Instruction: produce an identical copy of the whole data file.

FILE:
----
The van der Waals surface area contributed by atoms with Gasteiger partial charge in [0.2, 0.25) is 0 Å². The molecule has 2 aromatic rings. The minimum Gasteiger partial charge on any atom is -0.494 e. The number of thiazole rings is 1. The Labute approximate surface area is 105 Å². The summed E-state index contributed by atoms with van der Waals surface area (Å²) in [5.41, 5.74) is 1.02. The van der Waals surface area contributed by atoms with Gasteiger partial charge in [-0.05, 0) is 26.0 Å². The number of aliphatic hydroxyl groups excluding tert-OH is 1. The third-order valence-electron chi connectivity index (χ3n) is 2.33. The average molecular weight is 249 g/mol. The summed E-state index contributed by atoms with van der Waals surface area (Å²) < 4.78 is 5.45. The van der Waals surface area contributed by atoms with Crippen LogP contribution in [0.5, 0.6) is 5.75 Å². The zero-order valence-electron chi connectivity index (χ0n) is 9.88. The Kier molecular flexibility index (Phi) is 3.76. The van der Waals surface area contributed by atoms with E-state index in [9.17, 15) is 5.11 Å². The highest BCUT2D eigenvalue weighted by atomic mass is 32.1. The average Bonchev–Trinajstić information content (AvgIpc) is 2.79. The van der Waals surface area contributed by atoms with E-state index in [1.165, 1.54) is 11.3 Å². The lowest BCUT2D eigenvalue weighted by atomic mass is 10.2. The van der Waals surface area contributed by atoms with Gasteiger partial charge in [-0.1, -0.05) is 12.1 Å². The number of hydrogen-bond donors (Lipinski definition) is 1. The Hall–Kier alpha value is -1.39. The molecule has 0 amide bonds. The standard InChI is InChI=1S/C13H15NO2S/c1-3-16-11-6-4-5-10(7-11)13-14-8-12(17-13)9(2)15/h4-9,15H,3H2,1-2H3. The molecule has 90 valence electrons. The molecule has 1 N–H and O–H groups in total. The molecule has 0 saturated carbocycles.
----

The van der Waals surface area contributed by atoms with Gasteiger partial charge in [0.2, 0.25) is 0 Å². The molecule has 2 aromatic rings. The minimum Gasteiger partial charge on any atom is -0.494 e. The number of thiazole rings is 1. The Labute approximate surface area is 105 Å². The summed E-state index contributed by atoms with van der Waals surface area (Å²) in [5.41, 5.74) is 1.02. The van der Waals surface area contributed by atoms with Gasteiger partial charge in [-0.05, 0) is 26.0 Å². The number of aliphatic hydroxyl groups excluding tert-OH is 1. The third-order valence-electron chi connectivity index (χ3n) is 2.33. The average molecular weight is 249 g/mol. The summed E-state index contributed by atoms with van der Waals surface area (Å²) < 4.78 is 5.45. The van der Waals surface area contributed by atoms with Crippen LogP contribution in [0.5, 0.6) is 5.75 Å². The zero-order valence-electron chi connectivity index (χ0n) is 9.88. The Kier molecular flexibility index (Phi) is 3.76. The van der Waals surface area contributed by atoms with E-state index in [9.17, 15) is 5.11 Å². The highest BCUT2D eigenvalue weighted by atomic mass is 32.1. The average Bonchev–Trinajstić information content (AvgIpc) is 2.79. The van der Waals surface area contributed by atoms with E-state index in [1.165, 1.54) is 11.3 Å². The lowest BCUT2D eigenvalue weighted by atomic mass is 10.2. The van der Waals surface area contributed by atoms with Gasteiger partial charge in [-0.1, -0.05) is 12.1 Å². The number of hydrogen-bond donors (Lipinski definition) is 1. The Hall–Kier alpha value is -1.39. The molecule has 0 amide bonds. The standard InChI is InChI=1S/C13H15NO2S/c1-3-16-11-6-4-5-10(7-11)13-14-8-12(17-13)9(2)15/h4-9,15H,3H2,1-2H3. The molecule has 90 valence electrons. The molecule has 1 N–H and O–H groups in total. The molecule has 0 saturated carbocycles.